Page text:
A basic and free text editor for many purposes — in my case it often replaces TextEdit whenever I want to write some code or analyze existing code. It also offers the chance of making contents of different kinds of file types like HTML, Markdown, Python, Perl clearly structured and visible. An additional command-line interface, iCloud-support and a seamless integration in macOS make CotEditor an additional app that feels like one being shipped with your Mac. There is a heavy competition with Visual Studio Code, BBEdit and others but CotEditor finds it small and fitting niche without giving the feeling of being overloaded for the standard user — and even power users should give this one a try!
To make it simple: Cryptomator encrypts the contents of folders for use of any cloud-service instead of forcing you to put any sensitive data into the public cloud. As soon as you encrypt a folder by AES 256-technology, it’s definitely locked up and safe. Unlocking means that a virtual drive with the folder contents will be presented to you in a write- and readable version, just like you know from a standard file-system. There is a direct iCloud-integration for new folders but those can also be placed within your OneDrive, Google Drive, Dropbox and whatever-folders. Apps for iOS and Android round out the free solution that can be purchased as well, unlocking dark mode and supporting the good cause behind Cryptomator.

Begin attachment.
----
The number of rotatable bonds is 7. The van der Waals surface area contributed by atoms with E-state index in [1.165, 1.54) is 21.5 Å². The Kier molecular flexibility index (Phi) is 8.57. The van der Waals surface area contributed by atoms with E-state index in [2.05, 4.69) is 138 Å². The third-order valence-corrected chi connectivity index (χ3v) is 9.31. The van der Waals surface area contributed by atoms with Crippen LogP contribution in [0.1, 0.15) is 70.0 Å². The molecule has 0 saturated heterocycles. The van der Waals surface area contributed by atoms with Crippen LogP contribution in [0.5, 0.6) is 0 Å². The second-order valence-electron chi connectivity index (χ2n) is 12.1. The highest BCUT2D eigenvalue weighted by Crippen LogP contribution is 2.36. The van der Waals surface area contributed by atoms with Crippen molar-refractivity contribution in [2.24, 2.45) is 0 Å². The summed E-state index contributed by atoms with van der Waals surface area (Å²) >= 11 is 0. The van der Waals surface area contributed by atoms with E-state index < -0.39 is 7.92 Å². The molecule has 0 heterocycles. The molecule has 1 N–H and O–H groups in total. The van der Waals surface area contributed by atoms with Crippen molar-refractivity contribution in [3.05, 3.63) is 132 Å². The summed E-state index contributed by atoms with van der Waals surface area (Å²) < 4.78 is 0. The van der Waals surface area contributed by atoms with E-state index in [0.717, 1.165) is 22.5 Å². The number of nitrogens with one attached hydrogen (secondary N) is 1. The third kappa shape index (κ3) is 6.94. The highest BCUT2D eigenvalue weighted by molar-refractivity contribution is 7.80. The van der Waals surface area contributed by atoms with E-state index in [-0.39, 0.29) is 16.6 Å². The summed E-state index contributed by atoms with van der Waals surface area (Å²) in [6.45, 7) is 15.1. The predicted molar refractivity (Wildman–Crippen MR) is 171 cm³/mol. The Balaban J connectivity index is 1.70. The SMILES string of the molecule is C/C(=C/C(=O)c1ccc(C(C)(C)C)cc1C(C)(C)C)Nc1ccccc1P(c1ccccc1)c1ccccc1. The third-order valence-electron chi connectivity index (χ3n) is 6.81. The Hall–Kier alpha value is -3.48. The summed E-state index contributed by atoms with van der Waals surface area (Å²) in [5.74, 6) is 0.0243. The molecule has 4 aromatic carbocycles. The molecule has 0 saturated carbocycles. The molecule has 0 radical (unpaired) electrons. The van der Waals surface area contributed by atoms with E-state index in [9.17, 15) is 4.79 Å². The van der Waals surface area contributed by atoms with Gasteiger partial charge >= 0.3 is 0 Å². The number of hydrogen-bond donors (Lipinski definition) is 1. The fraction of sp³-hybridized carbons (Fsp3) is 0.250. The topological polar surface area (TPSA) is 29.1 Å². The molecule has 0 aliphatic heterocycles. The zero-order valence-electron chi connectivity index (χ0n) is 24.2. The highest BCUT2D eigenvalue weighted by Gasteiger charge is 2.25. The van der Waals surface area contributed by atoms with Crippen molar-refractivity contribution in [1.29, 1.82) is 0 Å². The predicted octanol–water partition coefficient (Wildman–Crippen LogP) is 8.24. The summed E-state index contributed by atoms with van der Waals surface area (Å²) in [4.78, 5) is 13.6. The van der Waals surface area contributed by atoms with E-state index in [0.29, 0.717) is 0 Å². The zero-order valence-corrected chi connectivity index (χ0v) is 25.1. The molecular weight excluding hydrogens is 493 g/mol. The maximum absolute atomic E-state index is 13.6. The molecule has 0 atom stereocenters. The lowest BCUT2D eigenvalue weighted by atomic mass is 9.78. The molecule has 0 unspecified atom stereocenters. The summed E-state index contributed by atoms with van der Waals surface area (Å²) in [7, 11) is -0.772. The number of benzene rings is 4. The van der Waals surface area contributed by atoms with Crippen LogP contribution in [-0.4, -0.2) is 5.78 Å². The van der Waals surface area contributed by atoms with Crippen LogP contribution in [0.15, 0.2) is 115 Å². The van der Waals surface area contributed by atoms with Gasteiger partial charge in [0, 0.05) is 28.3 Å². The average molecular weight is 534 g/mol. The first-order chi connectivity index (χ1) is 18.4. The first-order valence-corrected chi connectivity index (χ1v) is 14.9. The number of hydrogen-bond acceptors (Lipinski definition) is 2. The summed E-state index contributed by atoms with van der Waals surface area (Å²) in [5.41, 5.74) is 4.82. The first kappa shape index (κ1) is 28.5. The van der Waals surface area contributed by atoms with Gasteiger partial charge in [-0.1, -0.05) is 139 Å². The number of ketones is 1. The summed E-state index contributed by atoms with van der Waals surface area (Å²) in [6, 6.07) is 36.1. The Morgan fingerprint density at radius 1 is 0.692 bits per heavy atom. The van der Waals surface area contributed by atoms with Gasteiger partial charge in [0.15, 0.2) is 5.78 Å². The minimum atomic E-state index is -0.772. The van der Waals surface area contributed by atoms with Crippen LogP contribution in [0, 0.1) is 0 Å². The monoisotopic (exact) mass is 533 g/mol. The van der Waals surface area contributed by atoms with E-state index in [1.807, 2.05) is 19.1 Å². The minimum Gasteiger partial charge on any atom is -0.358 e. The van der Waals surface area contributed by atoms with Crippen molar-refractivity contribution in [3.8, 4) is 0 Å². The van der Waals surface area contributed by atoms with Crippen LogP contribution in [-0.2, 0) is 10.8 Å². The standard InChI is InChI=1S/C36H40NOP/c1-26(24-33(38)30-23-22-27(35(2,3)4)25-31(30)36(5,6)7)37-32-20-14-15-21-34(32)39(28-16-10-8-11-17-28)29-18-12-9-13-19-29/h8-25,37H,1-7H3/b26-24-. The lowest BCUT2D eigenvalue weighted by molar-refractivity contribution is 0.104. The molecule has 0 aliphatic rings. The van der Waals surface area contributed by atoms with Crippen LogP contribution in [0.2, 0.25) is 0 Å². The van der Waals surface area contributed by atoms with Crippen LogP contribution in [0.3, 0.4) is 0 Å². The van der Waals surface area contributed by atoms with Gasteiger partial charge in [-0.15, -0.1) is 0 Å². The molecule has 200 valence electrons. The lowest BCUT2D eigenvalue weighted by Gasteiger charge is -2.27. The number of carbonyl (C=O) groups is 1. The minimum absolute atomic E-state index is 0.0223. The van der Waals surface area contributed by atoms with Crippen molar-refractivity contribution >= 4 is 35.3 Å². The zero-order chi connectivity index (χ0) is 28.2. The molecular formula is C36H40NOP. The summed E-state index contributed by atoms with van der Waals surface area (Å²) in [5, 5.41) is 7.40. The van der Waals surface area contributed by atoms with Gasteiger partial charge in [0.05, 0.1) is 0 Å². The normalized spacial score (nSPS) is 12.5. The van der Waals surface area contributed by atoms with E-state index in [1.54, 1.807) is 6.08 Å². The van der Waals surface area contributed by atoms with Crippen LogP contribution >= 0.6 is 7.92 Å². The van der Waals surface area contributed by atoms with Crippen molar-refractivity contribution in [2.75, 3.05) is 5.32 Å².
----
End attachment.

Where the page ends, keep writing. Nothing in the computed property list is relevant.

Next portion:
During the last year and especially because of COVID-19, I searched for some way to bundle my thoughts and write them down. I searched for a specific kind of diary-/journal-based platform and found one with Day One. macOS, iOS, iPadOS — Day One is journaling in perfection with a seamless and safe integration into Apple’s ecosystem. The premium plan for $2,92 a month (yearly billing) offers real-time sync, cloud backup, unlimited photo and video-space and even the chance of audio recording. Additionally, an Instagram-importer sync all your Instagram-photos with the specific date, helping you to follow your journey through this Social Network. There may be other options, but Day One has everything you may wish from a modern and unlimited app — and even more. The slogan „Journal from here, there, everywhere.“ is not just the promise of some false prophets. No further words needed — if journaling on the Mac is yours, then this app must be yours, too!
I love my new MacBook Air with its M1 Apple Silicon-SoC. But being an early adopter often comes with frustration which showed up in the limited use of external displays. Together with my HP USB-C-dock (which is certified to work with Display Link) I am addressing two eternal displays via USB-C and Display Port although Apple never intended me to do so. Display Link and its free software, the Display Link Manager, are the key to zero frustration with Apples own SoC.
Shrinking JPGs without putting the quality aside is quite a demanding task, also the possible removal of Metadata. If your scope meets one of those two requirements, the free ImageOptim will be your friend! Just drag the desired file on the apps’ logo and it will do its work despite of a missing Universal binary (version 1.8.8) yet. You may configure the grade of compression as well as various other options which are quite a lot for a „helper“ tool. For more and demanding tasks, there is a (paid) web API you can use, the Mac-app is Open Source’d.